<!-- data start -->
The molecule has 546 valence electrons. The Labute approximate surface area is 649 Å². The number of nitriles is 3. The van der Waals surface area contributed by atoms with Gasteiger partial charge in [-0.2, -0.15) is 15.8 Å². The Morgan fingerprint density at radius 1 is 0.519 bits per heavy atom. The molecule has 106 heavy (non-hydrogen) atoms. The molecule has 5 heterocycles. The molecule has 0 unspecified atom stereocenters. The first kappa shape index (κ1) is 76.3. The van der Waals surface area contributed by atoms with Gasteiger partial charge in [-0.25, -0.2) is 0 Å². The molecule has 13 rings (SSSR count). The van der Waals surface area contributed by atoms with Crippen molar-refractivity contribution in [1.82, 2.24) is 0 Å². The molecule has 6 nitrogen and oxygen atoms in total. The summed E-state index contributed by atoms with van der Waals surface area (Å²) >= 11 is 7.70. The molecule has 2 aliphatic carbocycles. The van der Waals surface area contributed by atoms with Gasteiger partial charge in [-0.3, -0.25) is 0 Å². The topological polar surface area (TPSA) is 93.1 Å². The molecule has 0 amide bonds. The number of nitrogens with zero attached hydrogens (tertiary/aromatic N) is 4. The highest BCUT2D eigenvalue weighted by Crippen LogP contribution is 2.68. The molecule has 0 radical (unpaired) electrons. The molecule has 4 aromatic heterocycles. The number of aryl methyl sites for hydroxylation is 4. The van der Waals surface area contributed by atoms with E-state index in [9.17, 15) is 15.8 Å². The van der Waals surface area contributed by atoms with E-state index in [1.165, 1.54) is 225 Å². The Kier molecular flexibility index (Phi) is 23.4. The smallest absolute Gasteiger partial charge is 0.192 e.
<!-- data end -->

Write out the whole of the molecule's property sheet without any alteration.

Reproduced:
The molecule has 546 valence electrons. The Labute approximate surface area is 649 Å². The number of nitriles is 3. The van der Waals surface area contributed by atoms with Gasteiger partial charge in [-0.2, -0.15) is 15.8 Å². The Morgan fingerprint density at radius 1 is 0.519 bits per heavy atom. The molecule has 106 heavy (non-hydrogen) atoms. The molecule has 5 heterocycles. The molecule has 0 unspecified atom stereocenters. The first kappa shape index (κ1) is 76.3. The van der Waals surface area contributed by atoms with Gasteiger partial charge in [-0.25, -0.2) is 0 Å². The molecule has 13 rings (SSSR count). The van der Waals surface area contributed by atoms with Crippen molar-refractivity contribution in [1.82, 2.24) is 0 Å². The molecule has 6 nitrogen and oxygen atoms in total. The summed E-state index contributed by atoms with van der Waals surface area (Å²) >= 11 is 7.70. The molecule has 2 aliphatic carbocycles. The van der Waals surface area contributed by atoms with Gasteiger partial charge in [-0.3, -0.25) is 0 Å². The topological polar surface area (TPSA) is 93.1 Å². The molecule has 0 amide bonds. The number of nitrogens with zero attached hydrogens (tertiary/aromatic N) is 4. The highest BCUT2D eigenvalue weighted by Crippen LogP contribution is 2.68. The molecule has 0 radical (unpaired) electrons. The molecule has 4 aromatic heterocycles. The number of aryl methyl sites for hydroxylation is 4. The van der Waals surface area contributed by atoms with E-state index in [9.17, 15) is 15.8 Å². The van der Waals surface area contributed by atoms with E-state index in [1.165, 1.54) is 225 Å². The Kier molecular flexibility index (Phi) is 23.4. The smallest absolute Gasteiger partial charge is 0.192 e.